LAWRENCE — Chalk has reigned supreme at the Big 12 Tournament, where no team seeded lower than fourth has ever won in a 22-year history that’s seen the top-seeded squad triumph 10 times.
This year’s tournament isn’t quite a coin flip either, at least not in the opinion of Kansas coach Bill Self, who expects the league’s most successful regular-season teams to be the favorites at the event that tips off Wednesday at Sprint Center in Kansas City, Mo.
That doesn’t, however, mean Self is advising anyone to break out a Sharpie just yet.
“There’s always a team out there like Iowa State — man, if they get hot, they can beat anyone. Or a team like Texas, if they get hot,” Self said Monday. “And to be candid with you, a team like us. I think we’ve shown we can play at as high a level as anybody in our league on specific instances. We just haven’t done it consistently.”
If the No. 17-ranked Jayhawks (23-8), who open with an 8:30 p.m. Thursday quarterfinal against Texas, are to make noise in this Big 12 Tournament, they’ll have to do it from an unfamiliar position.
The event’s 11-time champion is seeded third this go-round, its lowest position since Self’s debut campaign in 2003-04. That was also the last season before the start of KU’s national record-breaking run of 14 consecutive regular-season league titles, a streak that came to an end this year.
KU won’t be the favorite at this tournament, but Self is hopeful the sting of not winning the league in the regular season can serve as motivation to his players in pursuit of a postseason crown.
"I do think there’ll be a sense of urgency," Self said. "I texted with some of them (Sunday) night and I think they’ll be very excited to be a part of this and go roll the dice. I’ve actually thought we’ve been always motivated to go over there and win the tournament, but it’s been a mature motivation. It hasn’t been a ‘rah-rah’ motivation, at all, because deep down in our guys’ core they know what we’re trying to do is validate what we’ve already done, and you’re playing for a one- or a two-seed line (in the NCAA Tournament). It’s different this year. ...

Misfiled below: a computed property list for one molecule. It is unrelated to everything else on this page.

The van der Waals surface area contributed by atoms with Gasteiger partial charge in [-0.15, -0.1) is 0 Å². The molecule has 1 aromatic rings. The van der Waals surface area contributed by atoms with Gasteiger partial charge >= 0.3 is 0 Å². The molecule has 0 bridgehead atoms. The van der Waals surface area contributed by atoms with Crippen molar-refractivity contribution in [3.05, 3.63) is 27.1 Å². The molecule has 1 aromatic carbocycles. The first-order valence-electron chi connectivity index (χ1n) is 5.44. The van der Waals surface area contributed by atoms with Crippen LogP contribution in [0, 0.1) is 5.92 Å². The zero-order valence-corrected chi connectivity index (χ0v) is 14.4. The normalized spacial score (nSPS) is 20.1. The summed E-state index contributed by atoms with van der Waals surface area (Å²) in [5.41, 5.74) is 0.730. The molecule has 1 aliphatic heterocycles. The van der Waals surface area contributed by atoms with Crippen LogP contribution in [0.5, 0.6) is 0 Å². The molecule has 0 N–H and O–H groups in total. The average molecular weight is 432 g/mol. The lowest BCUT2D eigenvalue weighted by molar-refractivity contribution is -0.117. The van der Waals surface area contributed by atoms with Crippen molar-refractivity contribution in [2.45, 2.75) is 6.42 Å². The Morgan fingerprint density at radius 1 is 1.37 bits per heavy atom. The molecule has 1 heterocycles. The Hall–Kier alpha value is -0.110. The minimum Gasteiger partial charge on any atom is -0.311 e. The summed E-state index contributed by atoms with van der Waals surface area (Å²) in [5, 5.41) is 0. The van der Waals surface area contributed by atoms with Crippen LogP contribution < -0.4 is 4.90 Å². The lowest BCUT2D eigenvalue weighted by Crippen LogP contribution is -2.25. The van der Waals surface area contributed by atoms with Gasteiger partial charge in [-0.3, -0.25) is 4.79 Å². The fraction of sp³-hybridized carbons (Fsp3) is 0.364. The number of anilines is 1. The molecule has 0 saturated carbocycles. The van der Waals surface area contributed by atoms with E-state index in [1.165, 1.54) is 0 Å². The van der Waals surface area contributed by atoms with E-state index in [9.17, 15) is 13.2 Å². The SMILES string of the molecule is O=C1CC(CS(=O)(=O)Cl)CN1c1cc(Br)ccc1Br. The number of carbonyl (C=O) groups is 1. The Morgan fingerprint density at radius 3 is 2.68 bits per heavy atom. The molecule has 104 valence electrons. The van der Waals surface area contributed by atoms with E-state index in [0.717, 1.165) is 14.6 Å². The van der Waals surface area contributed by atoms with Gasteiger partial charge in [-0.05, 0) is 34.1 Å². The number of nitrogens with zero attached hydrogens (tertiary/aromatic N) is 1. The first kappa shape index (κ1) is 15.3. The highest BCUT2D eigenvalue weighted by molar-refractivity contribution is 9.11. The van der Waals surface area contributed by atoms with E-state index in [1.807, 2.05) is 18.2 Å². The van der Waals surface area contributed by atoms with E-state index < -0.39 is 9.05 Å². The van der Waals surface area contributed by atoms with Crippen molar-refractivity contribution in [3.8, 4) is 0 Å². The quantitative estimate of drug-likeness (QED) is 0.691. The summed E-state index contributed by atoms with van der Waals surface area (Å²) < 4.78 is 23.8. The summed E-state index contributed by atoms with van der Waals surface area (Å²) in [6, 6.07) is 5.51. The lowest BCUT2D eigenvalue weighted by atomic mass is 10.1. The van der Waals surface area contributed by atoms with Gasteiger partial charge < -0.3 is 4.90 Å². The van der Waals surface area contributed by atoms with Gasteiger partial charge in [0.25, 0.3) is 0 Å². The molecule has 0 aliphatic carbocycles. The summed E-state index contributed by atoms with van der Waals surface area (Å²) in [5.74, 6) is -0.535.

"It’s amazing to me: We could be a three-seed in the Big 12 Tournament and also a three-seed in the NCAA Tournament. But we have to go play.”
Pegged as a No. 4-seed in the East Region in the latest NCAA Tournament projections from ESPN’s Joe Lunardi, KU took the first step Saturday toward a strong finish with a 78-70 home victory over Baylor. Before that contest, Self guessed a three-seed as the highest attainable slotting he could foresee, and Monday, he emphasized the importance of the next week in determining that destiny.
“Certainly our seed line in the NCAA Tournament could be affected more this year (by the Big 12 Tournament) than it has been in past years, without question,” Self said, “from a positive and a negative.”
Standing in KU’s way in the quarterfinal contest is a Texas (16-15) team clinging to its NCAA Tournament aspirations.
The Longhorns are listed as an 11-seed in Lunardi’s projections but boast players Self labeled as perhaps the league's best NBA prospect (freshman forward Jaxson Hayes), best athlete (sophomore forward Jericho Sims) and a player developing into not only one of the Big 12's best freshmen but one of its best guards (Courtney Ramey).
Oh, and the Longhorns will also on Thursday see the return of leading scorer Kerwin Roach, who averaged 15 points before serving a five-game suspension for a violation of team rules.
“I think Texas is, without question, one of the more talented teams in our league. ... I think they pose a threat for whoever they may be playing," Self said. "They didn’t have the best last game of the season (in a 69-56 home defeat to TCU), so they’ll be so turned up against us, which is the way it should be when it’s a one-and-done-type situation. We’ll be turned up as well.”
What do the Jayhawks need to do in Kansas City? Make shots, for starters. Defensive rebounding would help, too. Self identified those two areas Monday along with a third, more intangible-level goal.
“I think we have to grow up and play beyond our years a little bit,” said Self, who enters the postseason with four starting freshmen for the first time in his 16-year tenure. “But I also think this, when you say how do we do it: How did we do it a number of particular games throughout the season? We have been bad away from home on the road, but the other 20 games on the season, we haven’t been that bad. ...
“Why did we advance (last year)? Well, Malik (Newman) got hot, Devonte’ (Graham) got hot and Svi (Mykhailiuk) got hot. We made shots. And so that’s what needs to happen. We need to have some guys step up and make some shots. We’ve shown we’re capable of doing that. We’ve had a couple games where we’ve had double-figure 3s. But the other thing is we’ve had too many games where other people had career nights against us shooting the ball, and that’s what we’ve got to eliminate. We’ve got to make other people play poorly.”
VICK FINISHED — Guard Lagerald Vick will not make an 11th-hour return to the team in the postseason, Self said, closing the book on the career of the team's lone senior.
“There’s really no reason to ask anymore,” Self said. “Enough time has passed that we won’t have any roster changes moving forward.”
Vick averaged 14.1 points and 4 rebounds in his final campaign, missing the last eight games of the regular season to tend to what the team labeled “personal matters.”